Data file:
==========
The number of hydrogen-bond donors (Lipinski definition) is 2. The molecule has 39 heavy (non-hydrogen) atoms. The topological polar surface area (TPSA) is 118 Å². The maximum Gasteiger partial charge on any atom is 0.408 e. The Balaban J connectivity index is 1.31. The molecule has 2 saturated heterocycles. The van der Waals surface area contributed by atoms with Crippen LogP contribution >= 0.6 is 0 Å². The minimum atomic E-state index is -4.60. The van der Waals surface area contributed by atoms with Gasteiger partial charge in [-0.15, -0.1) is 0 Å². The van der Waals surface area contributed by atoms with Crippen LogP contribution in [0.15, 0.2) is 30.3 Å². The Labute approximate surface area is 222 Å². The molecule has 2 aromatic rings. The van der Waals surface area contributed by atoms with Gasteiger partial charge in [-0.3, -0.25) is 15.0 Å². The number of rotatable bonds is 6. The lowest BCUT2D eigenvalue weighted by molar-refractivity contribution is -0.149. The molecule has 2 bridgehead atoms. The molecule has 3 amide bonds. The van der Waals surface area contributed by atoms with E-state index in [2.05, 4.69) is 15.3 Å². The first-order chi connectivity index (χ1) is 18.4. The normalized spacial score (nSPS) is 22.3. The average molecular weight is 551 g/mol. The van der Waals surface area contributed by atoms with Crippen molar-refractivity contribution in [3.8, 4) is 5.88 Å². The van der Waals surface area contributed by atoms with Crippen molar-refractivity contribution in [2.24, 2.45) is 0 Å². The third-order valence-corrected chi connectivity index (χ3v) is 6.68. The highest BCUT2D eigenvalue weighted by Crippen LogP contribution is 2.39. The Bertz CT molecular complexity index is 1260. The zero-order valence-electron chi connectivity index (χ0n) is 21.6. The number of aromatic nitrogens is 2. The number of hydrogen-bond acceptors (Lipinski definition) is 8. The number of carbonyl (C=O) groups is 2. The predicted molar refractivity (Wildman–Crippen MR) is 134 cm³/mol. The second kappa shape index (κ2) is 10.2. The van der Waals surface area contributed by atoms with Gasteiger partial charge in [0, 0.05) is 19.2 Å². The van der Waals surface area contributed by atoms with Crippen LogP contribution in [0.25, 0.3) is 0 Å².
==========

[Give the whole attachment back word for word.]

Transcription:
The number of hydrogen-bond donors (Lipinski definition) is 2. The molecule has 39 heavy (non-hydrogen) atoms. The topological polar surface area (TPSA) is 118 Å². The maximum Gasteiger partial charge on any atom is 0.408 e. The Balaban J connectivity index is 1.31. The molecule has 2 saturated heterocycles. The van der Waals surface area contributed by atoms with Crippen LogP contribution >= 0.6 is 0 Å². The minimum atomic E-state index is -4.60. The van der Waals surface area contributed by atoms with Gasteiger partial charge in [-0.15, -0.1) is 0 Å². The van der Waals surface area contributed by atoms with Crippen LogP contribution in [0.15, 0.2) is 30.3 Å². The Labute approximate surface area is 222 Å². The molecule has 2 aromatic rings. The van der Waals surface area contributed by atoms with Gasteiger partial charge in [-0.3, -0.25) is 15.0 Å². The number of rotatable bonds is 6. The lowest BCUT2D eigenvalue weighted by molar-refractivity contribution is -0.149. The molecule has 2 bridgehead atoms. The molecule has 3 amide bonds. The van der Waals surface area contributed by atoms with E-state index in [2.05, 4.69) is 15.3 Å². The first-order chi connectivity index (χ1) is 18.4. The normalized spacial score (nSPS) is 22.3. The average molecular weight is 551 g/mol. The van der Waals surface area contributed by atoms with Crippen molar-refractivity contribution in [3.8, 4) is 5.88 Å². The van der Waals surface area contributed by atoms with Crippen molar-refractivity contribution in [2.24, 2.45) is 0 Å². The third-order valence-corrected chi connectivity index (χ3v) is 6.68. The highest BCUT2D eigenvalue weighted by Crippen LogP contribution is 2.39. The Bertz CT molecular complexity index is 1260. The zero-order valence-electron chi connectivity index (χ0n) is 21.6. The number of aromatic nitrogens is 2. The number of hydrogen-bond acceptors (Lipinski definition) is 8. The number of carbonyl (C=O) groups is 2. The predicted molar refractivity (Wildman–Crippen MR) is 134 cm³/mol. The second kappa shape index (κ2) is 10.2. The van der Waals surface area contributed by atoms with Gasteiger partial charge in [0, 0.05) is 19.2 Å². The van der Waals surface area contributed by atoms with Crippen LogP contribution in [0.25, 0.3) is 0 Å².